don't listen to the experts
I wish I had known then what I know now. I remember starting out as a recent college grad and doing everything the ‘experts’ were telling me to do. It went something like this;
“Save 10% of your income for retirement”
“Your student loans are good debt”
It was later in life that I found the massive flaws in this advice. First, by saving 10% of income, we’re setting ourselves up to be servants to our employers for a solid 40 years. If that sounds like fun to you, then by all means, listen to the experts. Second, and perhaps the worst advice I’ve ever heard is that student loans are good debt. Allow me to explain;
Debt is a crippling, soul crushing way to get less for your hard earned money, requiring you to work for your employer for additional years, if not decades to pay for. Having debt is not a good thing except in very few instances (such as when using as leverage for passive income generating real estate). What the experts SHOULD have said is something like this;
“Debt is really bad and you don’t want it. However college is really expensive, and since you couldn’t pay for it without a loan, you now have a loan to payoff. The good news is that college educated people earn more which will help you pay it off. You want to pay it off as soon as possible, but not before you payoff the REALLY bad debts like high interest credit cards and car loans.”
I get that this is a long explanation and not good for the 30 second spot on the morning talk shows, but to tell people that student loan debt is good without the proper context (that it’s actually just less bad than other debt) is really irresponsible.
Fancypants Slick Money Guy Advice
There’s another kind of bad advice out there. This comes from the people that think they know how to game the system. This is usually your friends or family, in most cases they have no financial background, but think they know everything. It goes something like this;
“Don’t pay off your student loan at 4% when you could be investing in stocks at 9%”
These people are trying to impress you because they’re good at third grade math and once read an article that said stocks have historically increased at 9%. Unfortunately, they don’t understand that personal finance and financial markets have an unpredictable and sometimes irrational human element. There are two reasons not to listen to this advice;
Let’s say your student loan payment at 4% is $300 per month. Guess what happens to most people who take advice from Fancypants and decide not to pay down that student loan right away? Instead of religiously investing $300 per month in stocks, they find a reason not to, like a car repair, new iphone or craft beer. Something about the seriousness of the loan compels us to pay it down consistently.
Paying down debt at 4% is a guaranteed return. That 9% stock return that Fancypants is talking about is an assumption, and it’s not uncommon for markets to decline, sometimes significantly, in value. It should be noted that over time, broad measurements of stock investments have historically risen by about 9%. Stocks are crucial to wealth building, but sometimes trying to be too fancy can get people into trouble.
The takeaway here is to protect yourself against yourself. If you think you can find a better return on something else, you need to automate that investment and do it as consistently as you would if you were paying off a loan. You should also know what returns are guaranteed and which are based on assumptions, and factor that into your decision.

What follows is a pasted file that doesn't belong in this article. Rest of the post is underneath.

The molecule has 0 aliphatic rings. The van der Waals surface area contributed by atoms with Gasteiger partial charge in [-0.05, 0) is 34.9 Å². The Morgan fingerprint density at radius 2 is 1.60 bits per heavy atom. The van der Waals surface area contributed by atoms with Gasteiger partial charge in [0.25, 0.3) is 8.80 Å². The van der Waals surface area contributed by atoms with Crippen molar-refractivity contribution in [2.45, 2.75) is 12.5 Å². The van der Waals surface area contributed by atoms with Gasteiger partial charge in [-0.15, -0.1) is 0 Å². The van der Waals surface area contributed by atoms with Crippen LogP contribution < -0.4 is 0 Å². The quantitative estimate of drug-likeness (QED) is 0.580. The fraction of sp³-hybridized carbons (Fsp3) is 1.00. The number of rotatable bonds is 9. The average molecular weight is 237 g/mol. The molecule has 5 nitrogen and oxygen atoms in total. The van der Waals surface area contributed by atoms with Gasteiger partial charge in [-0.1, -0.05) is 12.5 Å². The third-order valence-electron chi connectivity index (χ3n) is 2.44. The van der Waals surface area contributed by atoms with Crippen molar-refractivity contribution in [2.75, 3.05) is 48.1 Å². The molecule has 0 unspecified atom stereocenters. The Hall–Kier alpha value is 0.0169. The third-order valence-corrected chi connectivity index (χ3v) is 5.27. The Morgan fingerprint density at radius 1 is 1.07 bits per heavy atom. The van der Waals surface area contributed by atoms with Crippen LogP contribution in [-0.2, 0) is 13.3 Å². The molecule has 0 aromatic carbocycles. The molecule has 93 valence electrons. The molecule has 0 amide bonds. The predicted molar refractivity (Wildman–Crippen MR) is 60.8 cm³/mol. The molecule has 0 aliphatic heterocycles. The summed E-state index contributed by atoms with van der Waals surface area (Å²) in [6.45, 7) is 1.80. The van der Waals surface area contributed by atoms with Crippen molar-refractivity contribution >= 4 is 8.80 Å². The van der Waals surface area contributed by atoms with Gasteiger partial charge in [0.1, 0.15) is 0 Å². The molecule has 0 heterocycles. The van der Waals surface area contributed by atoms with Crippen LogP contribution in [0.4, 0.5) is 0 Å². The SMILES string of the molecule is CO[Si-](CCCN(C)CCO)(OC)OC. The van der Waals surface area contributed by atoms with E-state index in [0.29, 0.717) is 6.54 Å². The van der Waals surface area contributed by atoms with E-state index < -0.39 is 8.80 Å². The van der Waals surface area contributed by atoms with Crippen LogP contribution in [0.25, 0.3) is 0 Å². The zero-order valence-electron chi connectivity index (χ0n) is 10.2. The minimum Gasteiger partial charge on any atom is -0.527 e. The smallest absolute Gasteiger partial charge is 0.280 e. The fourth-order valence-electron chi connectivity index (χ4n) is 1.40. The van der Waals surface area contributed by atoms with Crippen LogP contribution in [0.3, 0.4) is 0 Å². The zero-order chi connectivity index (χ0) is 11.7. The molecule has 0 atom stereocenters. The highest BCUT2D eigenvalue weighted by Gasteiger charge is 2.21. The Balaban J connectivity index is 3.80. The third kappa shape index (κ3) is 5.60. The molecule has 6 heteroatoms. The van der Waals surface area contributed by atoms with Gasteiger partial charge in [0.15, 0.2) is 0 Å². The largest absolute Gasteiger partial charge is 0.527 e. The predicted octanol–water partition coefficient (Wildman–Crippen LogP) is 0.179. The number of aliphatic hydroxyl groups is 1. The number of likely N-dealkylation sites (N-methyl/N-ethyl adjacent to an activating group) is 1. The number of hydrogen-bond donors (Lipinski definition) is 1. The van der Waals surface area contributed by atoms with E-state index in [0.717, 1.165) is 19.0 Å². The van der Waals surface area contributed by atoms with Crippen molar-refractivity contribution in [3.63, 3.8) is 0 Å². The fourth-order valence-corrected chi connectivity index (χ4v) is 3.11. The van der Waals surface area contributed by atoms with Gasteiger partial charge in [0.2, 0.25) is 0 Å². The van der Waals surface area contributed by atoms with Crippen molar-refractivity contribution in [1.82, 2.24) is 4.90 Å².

If there’s one thing I’ve noticed over years of studying people who have built wealth, it’s that gaming the system doesn’t work in personal finance. People that consistently invest and payoff their debts so they can invest more and more are the ones that win this game. The people who try to game the system usually lose.
Why all the bad advice?
So why are experts in the media and the people closest to you giving bad advice? There are lots of reasons, but here are the big ones;
They have no training in Finance
The media likes to take professional writers and have them write what about what people should do with their money. I’m sure the articles are well-written, but unfortunately the advice is lacking.
They’re telling you what you want to hear
Imagine if instead of telling people to save 10% of their income, the experts told us to save 40% of our incomes. Doing so would build massive wealth, open up a world of options and buy our freedom. What would we do? The WonderMen and WonderWomen reading this blog would be psyched and would go follow that advice, but unfortunately most people would do nothing. It would seem too difficult and insurmountable, paralyzing the average person from taking any action at all. It’s easier for the media to just tell us to save 10%.
They don’t understand real wealth building
Telling people how to get by financially is very different from wealth building. I mean, if you’re teaching people how to retire at 65, is that really teaching them anything at all?
The purpose of this post is not to in any way disparage the people giving out financial advice. There’s certainly value in teaching people the basics and getting them on the right track. But I think the people reading this blog or other personal finance blogs are looking for more. We talk about building real wealth at 8th Great Wonder so people can make an impactful difference in their lives like paying off a house early, living debt free or retiring early enough to enjoy life. In order to achieve those goals we need to take this seriously, get angry if necessary, and sometimes do what’s difficult. But we know the payoff in terms of both money and happiness will be well worth it.